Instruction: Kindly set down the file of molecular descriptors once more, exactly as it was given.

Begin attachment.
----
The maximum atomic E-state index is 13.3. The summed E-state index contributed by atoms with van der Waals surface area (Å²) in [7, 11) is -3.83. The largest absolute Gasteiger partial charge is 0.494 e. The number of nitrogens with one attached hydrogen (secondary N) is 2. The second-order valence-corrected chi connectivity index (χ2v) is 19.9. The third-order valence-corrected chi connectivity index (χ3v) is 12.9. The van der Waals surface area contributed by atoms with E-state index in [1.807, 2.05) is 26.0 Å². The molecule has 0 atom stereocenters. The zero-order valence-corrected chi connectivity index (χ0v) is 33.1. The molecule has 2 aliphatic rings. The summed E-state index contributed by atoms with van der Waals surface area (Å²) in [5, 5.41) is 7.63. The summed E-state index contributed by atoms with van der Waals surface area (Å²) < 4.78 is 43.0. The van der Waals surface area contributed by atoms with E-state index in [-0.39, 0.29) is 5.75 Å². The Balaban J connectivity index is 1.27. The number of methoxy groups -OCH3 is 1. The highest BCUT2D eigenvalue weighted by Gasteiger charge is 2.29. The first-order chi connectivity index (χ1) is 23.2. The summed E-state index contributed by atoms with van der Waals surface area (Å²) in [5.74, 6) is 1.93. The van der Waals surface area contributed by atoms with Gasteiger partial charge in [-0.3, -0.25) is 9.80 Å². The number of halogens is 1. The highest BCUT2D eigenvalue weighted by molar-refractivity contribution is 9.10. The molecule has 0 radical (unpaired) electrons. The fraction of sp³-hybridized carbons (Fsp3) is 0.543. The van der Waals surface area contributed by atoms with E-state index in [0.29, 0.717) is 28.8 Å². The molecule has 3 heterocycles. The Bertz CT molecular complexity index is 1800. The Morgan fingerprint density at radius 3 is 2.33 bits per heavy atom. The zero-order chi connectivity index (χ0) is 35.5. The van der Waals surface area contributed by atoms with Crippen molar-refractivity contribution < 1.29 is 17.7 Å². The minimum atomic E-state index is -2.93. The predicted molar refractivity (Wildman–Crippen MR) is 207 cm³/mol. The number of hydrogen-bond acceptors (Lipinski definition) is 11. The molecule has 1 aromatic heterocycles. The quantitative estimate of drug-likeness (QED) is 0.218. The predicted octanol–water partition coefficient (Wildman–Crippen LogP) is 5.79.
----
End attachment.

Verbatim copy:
The maximum atomic E-state index is 13.3. The summed E-state index contributed by atoms with van der Waals surface area (Å²) in [7, 11) is -3.83. The largest absolute Gasteiger partial charge is 0.494 e. The number of nitrogens with one attached hydrogen (secondary N) is 2. The second-order valence-corrected chi connectivity index (χ2v) is 19.9. The third-order valence-corrected chi connectivity index (χ3v) is 12.9. The van der Waals surface area contributed by atoms with E-state index in [1.807, 2.05) is 26.0 Å². The molecule has 0 atom stereocenters. The zero-order valence-corrected chi connectivity index (χ0v) is 33.1. The molecule has 2 aliphatic rings. The summed E-state index contributed by atoms with van der Waals surface area (Å²) in [5, 5.41) is 7.63. The summed E-state index contributed by atoms with van der Waals surface area (Å²) < 4.78 is 43.0. The van der Waals surface area contributed by atoms with E-state index in [-0.39, 0.29) is 5.75 Å². The Balaban J connectivity index is 1.27. The number of methoxy groups -OCH3 is 1. The highest BCUT2D eigenvalue weighted by Gasteiger charge is 2.29. The first-order chi connectivity index (χ1) is 23.2. The summed E-state index contributed by atoms with van der Waals surface area (Å²) in [5.74, 6) is 1.93. The van der Waals surface area contributed by atoms with Gasteiger partial charge in [-0.3, -0.25) is 9.80 Å². The number of halogens is 1. The highest BCUT2D eigenvalue weighted by molar-refractivity contribution is 9.10. The molecule has 0 radical (unpaired) electrons. The fraction of sp³-hybridized carbons (Fsp3) is 0.543. The van der Waals surface area contributed by atoms with E-state index in [0.29, 0.717) is 28.8 Å². The molecule has 3 heterocycles. The Bertz CT molecular complexity index is 1800. The Morgan fingerprint density at radius 3 is 2.33 bits per heavy atom. The zero-order chi connectivity index (χ0) is 35.5. The van der Waals surface area contributed by atoms with Crippen molar-refractivity contribution < 1.29 is 17.7 Å². The minimum atomic E-state index is -2.93. The predicted molar refractivity (Wildman–Crippen MR) is 207 cm³/mol. The number of hydrogen-bond acceptors (Lipinski definition) is 11. The molecule has 1 aromatic heterocycles. The quantitative estimate of drug-likeness (QED) is 0.218. The predicted octanol–water partition coefficient (Wildman–Crippen LogP) is 5.79.